Neutralizing a Negative Workplace
At Appreciation at Work, our focus is on building positive, healthy relationships in the workplace, and we largely do this by helping people learn how to communicate authentic appreciation, build trusting relationships, and relate to others in a respectful way. But we also have to deal with life as it exists, and another avenue to build positive relationships is to address the issues that interfere with that process. This is the focus of my new book, The Vibrant Workplace, which is subtitled: Overcoming the Obstacles to Building a Culture of Appreciation.
Negativity is one of the most common, and deeply ingrained, obstacles to a healthy work environment. When working with front-line employees, supervisors and mid-level managers in long-term care facilities, a frequent question I hear is, “What can I do to create more positive interactions in my workplace? People are so negative here!”
Negativity: What is it, really?
Believe it or not, the term “negativity” does not mean the same thing to everyone or display itself consistently in all work settings. Each facility, or even departments within a facility, can be “negative” in different ways. So the first step is to behaviorally define: “What does ‘negativity’ look like in your work setting?”
In getting feedback from supervisors and employees, we came up with a long list of behaviors and characteristics. Here is our current list.
Examples of Negative Behaviors in the Workplace
Grumbling & Complaining Blaming others Yelling
Sarcasm & Cutting Remarks Condescension Criticism
Gossiping Embarrassment Resistance
Glaring Distrust Irritability
Sabotage Arguing Pessimism
Physical Aggression Undercutting & Undermining Bullying
Walking away without answering Cynicism Mocking
Defensiveness Emotional Reactivity Conflict
Passive Aggressiveness Humiliation Cussing
Where Negativity Comes From
Negative reactions are created by a variety of factors, and often a combination of issues. One of the most frequently ignored set of factors are physiological ones. While it becomes obvious once mentioned, we need to remember that we are more likely to react with negative behavior when we are tired, hungry or thirsty, if there are hormonal changes occurring, or when we generally don’t feel well, have a headache, or in pain.
Probably the most common source of negative reactions is when expectations aren’t met. We get angry (at different intensity levels) when what we think should happen doesn’t, or when something happens that we think shouldn’t.
So, if a team member is (or a group of employees are) consistently displaying negative reactions in the workplace, it is quite likely that they are experiencing a mismatch between their expectations and what they are experiencing in day-to-day work life. Hundreds of books have been written on the topic of controlling our emotional reactions by examining our thought patterns and belief systems which can be of help.*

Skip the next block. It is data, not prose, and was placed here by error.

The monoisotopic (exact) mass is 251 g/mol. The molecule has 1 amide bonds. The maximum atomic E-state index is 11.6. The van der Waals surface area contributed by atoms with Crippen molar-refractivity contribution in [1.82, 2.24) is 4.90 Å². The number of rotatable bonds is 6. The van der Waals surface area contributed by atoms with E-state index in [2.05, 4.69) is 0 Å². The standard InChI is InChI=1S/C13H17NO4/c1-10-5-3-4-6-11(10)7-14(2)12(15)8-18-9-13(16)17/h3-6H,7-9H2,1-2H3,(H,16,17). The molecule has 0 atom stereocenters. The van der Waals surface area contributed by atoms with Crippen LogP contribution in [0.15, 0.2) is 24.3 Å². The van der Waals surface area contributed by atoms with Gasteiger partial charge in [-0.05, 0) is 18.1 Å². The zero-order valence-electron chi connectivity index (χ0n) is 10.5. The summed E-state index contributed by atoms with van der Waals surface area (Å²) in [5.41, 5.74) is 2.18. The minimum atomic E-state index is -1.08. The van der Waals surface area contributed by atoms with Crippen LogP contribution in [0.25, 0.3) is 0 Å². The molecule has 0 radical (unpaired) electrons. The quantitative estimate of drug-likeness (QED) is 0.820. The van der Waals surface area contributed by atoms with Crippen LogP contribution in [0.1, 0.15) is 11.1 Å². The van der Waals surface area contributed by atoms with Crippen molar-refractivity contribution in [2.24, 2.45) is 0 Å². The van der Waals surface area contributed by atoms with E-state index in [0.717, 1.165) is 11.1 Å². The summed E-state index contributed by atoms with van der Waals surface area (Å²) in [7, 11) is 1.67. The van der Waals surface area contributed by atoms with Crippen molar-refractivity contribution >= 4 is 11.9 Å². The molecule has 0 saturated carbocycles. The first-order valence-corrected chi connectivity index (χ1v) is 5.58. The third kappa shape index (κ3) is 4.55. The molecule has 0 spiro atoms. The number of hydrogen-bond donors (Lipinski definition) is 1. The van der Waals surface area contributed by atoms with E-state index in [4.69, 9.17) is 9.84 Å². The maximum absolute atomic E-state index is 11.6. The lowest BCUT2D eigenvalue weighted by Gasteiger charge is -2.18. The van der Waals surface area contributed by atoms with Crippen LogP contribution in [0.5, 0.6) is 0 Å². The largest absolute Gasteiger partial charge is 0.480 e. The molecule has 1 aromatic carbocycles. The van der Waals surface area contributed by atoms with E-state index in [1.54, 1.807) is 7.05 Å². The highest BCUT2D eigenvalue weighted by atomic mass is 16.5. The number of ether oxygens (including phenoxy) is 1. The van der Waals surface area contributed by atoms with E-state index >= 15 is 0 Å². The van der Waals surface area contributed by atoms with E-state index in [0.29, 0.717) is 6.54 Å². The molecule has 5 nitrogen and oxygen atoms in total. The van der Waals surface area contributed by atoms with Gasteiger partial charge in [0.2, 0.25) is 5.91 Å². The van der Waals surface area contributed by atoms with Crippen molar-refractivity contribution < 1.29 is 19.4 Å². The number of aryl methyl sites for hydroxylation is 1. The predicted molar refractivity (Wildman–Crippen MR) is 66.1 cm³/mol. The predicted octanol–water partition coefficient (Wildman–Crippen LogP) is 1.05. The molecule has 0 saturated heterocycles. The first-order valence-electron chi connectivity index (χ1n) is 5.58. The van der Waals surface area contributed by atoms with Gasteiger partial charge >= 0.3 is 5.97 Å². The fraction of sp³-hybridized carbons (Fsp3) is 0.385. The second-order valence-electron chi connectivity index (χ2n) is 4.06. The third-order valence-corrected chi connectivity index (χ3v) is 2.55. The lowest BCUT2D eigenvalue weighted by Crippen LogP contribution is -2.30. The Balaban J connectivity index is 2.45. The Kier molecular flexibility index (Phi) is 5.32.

How to Begin to Neutralize Negativity
So what can be done? Do you just have to accept the level of negativity expressed in your workplace?
No, you don’t have to resort to “walking on eggshells” waiting for someone to explode, or try to avoid colleagues who seem angry much of the time. Nor do you have to endure the seemingly endless complaining, grumbling and cynical comments made by others.
We do not have the power to change others’ attitudes, and often we have minimal ability to shape their behaviors. But each of us do have the capability to impact those we work with on a daily basis. Here are three practical steps to begin with:
- Don’t engage in the negative. When others are complaining, keep quiet. If a group is gossiping about another team member, just walk away. When someone acts in a hostile way toward you, respond appropriately and calmly. Don’t add to the negative energy others are displaying.
- Contribute to the positive. A positive comment is like throwing water on a fire trying to get started. Smile. Make a humorous (non-cutting) comment. Tell someone thanks for a job done well. Comment on how nice the weather is or being thankful for air conditioning. A little positivity and gratefulness can douse a developing “negativity” wildfire.
- Explore your and others’ expectations and compare them with reality. Examine whether people’s expectations are reality-based. (Tip: It is best to start with yourself rather than others.) Compare your situation with other situations worse than yours, and see how that impacts your perspective. Consider doing some in-service training with staff on what are realistic and unrealistic expectations for their jobs and workplace.
Unfortunately, negative attitudes and behaviors seem to reign in many workplaces. But don’t let others dominate and take control of your workplace environment. Each person can begin to take steps to help create a more positive workplace, and when employees work together to do so, a far healthier workplace culture can develop.
For help in understanding and overcoming the obstacles to creating a culture of appreciation, get The Vibrant Workplace and be looking for the accompanying video series this fall!
*Two helpful books in understanding and dealing with anger are: When Anger Hurts: Quieting the Storm Within by McKay, Rogers & McKay, and Anger: Handling a Powerful Emotion in a Healthy Way by Gary Chapman.